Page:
EU Leaders Vent at Drugs Regulator Over Slow Vaccine Approval
(Bloomberg) -- A group of European Union leaders pressed the bloc’s drugs regulator to green light coronavirus vaccines faster, after its executive arm recommended a target for inoculating at least 70% of the region’s adult population by summer.
The EU’s 27 government heads must “send out a strong signal to the European Medicines Agency on Thursday to ensure the approval procedure for vaccine candidates is as efficient as possible,” the leaders of Greece, the Czech Republic, Denmark and Austria said in a joint letter to summit chair Charles Michel. He will host a Jan. 21 EU video conference on the pandemic.
The bloc has consistently lagged countries such as the U.K. in approving vaccines to combat the global pandemic. The EU’s drugs regulator is due to discuss whether to approve AstraZenecaPlc’s Covid-19 shot, already authorized in Britain, later this month. Across the region, governments are tightening lockdowns and considering new curbs to keep the virus at bay as they await far-reaching vaccine roll out programs.
“We are in a global health crisis where every day counts to save lives,” the leaders said in their letter obtained by Bloomberg. “We therefore expect EU agencies to work as fast as possible.”
The letter was sent after the European Commission’s unveiled its latest Covid-19 plan, urging national governments to vaccinate at least 80% of health workers and people over the age of 80 by March, and 70% of all adults by summer. The Commission also urged restrictions on non-essential travel to remain in place until the pandemic is under control.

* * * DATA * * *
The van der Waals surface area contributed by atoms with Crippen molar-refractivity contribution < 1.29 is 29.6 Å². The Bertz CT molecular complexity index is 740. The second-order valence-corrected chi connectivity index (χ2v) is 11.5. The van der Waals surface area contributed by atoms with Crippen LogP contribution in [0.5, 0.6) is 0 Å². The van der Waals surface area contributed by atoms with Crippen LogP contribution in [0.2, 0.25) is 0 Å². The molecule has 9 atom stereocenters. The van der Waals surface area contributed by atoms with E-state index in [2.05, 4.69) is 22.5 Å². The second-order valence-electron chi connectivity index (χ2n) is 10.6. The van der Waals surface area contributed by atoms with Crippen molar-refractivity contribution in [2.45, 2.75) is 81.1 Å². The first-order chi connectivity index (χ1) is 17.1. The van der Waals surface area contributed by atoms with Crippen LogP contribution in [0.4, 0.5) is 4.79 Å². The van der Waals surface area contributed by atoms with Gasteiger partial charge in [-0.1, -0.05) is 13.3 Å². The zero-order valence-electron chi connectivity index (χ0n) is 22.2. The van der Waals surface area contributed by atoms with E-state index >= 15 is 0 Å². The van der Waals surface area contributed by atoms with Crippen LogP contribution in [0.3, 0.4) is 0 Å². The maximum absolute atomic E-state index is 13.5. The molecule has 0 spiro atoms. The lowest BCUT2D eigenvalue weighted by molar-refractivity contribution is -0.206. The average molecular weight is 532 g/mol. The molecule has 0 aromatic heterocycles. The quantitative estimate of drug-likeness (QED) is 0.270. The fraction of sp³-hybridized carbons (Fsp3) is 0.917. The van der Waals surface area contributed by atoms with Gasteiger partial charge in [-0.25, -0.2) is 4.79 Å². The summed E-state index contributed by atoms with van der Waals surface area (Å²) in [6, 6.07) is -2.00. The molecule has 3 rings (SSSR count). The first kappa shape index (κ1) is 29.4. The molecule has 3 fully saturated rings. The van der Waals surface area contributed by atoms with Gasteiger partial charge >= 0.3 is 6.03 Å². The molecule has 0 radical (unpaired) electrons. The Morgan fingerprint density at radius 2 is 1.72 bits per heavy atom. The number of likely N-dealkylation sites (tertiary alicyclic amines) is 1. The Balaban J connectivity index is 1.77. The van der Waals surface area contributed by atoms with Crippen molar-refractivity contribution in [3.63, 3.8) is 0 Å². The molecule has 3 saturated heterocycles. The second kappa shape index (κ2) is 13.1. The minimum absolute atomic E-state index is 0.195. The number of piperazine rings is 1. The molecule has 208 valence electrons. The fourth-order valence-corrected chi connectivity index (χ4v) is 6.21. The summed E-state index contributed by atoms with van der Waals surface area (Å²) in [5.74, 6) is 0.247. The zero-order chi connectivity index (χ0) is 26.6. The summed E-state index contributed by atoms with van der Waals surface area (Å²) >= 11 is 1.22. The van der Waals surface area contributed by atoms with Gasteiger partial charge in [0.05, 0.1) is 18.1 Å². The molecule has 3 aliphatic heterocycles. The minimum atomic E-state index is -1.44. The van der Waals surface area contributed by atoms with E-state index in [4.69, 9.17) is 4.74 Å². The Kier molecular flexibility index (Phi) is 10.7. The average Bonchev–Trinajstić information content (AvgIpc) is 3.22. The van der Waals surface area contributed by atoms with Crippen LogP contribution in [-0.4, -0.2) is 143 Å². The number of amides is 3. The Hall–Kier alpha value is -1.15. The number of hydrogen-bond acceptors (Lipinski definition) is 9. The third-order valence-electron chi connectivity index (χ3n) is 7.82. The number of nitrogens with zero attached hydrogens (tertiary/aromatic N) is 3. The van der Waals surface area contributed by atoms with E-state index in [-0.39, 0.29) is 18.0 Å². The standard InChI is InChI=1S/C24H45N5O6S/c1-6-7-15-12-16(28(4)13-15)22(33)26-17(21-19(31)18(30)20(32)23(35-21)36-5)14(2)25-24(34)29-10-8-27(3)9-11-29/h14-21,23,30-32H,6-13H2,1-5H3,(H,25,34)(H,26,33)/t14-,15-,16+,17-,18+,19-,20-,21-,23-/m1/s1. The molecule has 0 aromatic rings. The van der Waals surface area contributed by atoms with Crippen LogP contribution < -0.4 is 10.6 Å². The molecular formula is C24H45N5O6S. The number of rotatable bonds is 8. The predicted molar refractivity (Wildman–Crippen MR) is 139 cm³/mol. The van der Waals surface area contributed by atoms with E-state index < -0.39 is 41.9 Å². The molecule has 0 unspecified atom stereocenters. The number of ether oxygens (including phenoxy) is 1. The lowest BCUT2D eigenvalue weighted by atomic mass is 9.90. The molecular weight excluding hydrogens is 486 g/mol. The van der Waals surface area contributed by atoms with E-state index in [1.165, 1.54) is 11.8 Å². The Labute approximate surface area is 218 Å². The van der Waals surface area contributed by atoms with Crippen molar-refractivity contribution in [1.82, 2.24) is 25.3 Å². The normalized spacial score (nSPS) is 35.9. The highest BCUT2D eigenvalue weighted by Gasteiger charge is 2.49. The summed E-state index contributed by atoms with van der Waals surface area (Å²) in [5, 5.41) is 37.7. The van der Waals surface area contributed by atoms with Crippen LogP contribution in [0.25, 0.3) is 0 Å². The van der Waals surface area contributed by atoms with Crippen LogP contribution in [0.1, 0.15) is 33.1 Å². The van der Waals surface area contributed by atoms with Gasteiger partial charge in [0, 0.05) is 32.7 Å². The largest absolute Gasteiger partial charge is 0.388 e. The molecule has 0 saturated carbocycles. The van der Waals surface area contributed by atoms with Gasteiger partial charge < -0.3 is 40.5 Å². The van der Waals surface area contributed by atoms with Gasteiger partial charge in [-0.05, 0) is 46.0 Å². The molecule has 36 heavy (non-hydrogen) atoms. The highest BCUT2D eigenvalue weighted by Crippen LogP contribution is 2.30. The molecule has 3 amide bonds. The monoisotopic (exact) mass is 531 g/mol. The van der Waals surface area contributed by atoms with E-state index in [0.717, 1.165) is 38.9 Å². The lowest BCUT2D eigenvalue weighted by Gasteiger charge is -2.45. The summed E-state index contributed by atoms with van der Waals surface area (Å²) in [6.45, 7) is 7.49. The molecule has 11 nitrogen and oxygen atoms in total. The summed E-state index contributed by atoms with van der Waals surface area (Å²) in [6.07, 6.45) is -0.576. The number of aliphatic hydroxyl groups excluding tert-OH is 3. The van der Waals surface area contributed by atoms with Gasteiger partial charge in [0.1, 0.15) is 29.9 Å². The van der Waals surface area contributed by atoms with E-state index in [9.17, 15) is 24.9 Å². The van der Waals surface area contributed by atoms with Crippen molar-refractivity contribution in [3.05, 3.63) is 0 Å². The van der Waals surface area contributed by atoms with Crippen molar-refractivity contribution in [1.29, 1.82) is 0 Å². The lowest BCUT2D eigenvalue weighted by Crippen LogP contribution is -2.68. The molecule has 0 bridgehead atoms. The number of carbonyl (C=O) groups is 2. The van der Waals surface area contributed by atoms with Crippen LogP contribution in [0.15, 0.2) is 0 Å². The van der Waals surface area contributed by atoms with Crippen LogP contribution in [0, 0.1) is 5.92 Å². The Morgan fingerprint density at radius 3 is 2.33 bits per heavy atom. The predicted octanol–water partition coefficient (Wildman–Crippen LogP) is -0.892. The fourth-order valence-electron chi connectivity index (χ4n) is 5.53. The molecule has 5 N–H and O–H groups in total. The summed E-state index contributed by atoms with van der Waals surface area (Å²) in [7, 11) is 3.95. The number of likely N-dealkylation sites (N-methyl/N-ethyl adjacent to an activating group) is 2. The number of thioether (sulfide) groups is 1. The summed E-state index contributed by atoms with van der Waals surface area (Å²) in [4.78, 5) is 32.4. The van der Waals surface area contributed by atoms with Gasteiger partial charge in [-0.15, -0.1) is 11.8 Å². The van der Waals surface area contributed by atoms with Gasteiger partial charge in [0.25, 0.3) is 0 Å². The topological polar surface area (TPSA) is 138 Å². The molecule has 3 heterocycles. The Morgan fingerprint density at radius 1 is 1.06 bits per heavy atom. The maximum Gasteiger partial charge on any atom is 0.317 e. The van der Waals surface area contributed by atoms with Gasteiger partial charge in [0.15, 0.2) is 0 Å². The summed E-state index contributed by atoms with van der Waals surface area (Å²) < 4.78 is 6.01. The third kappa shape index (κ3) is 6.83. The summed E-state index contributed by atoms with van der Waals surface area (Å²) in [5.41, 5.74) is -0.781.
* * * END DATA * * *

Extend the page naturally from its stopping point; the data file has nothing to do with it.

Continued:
The tone signals growing frustration by some governments about what they see as delays in the authorization of coronavirus jabs.
The intervention highlights the EU’s balancing act in seeking to roll out vaccines quickly while ensuring public confidence in their safety and in the independence of the EMA. The European drugs regulator has endorsed two other candidates over the past month after moving forward scheduled deliberations amid political calls for faster action.
European governments are facing a growing backlash over repeated extensions of lockdowns, which have exacerbated the steepest recession in living memory. The EU lags behind other developed nations, including the U.K., Israel, and the U.S. in terms of the share of its population inoculated.
With the virus killing more than 400,000 people in the EU since the spring of 2020 and hobbling the European economy, the bloc is setting its hopes on vaccines from various drug makers while urging stepped-up testing and tracing.
13 Million Doses
“We are still far from overcoming this pandemic,” EU Health Commissioner Stella Kyriakides told the European Parliament on Tuesday.
While health policy is largely a national responsibility in the EU, the commission is pushing member countries to act in coordinated ways to tackle the coronavirus -- including when it comes to the procurement of vaccines. The commission has secured around 2.3 billion vaccine doses for the bloc as a whole through advance purchase agreements.
So far, more than 13 million doses have been delivered to EU countries, the commission said on Tuesday. These are the vaccines from Pfizer Inc.-BioNTech SE, which have delivered 12.3 million doses to date, and from Moderna Inc., which has delivered 850,000 doses so far, according to the commission. More than 5 million vaccinations have been administered across the EU.
“We will need to ramp up the supply of vaccines,” the commission said. “The commission and member states should work together with companies to ensure that new production comes on stream as quickly as possible.”
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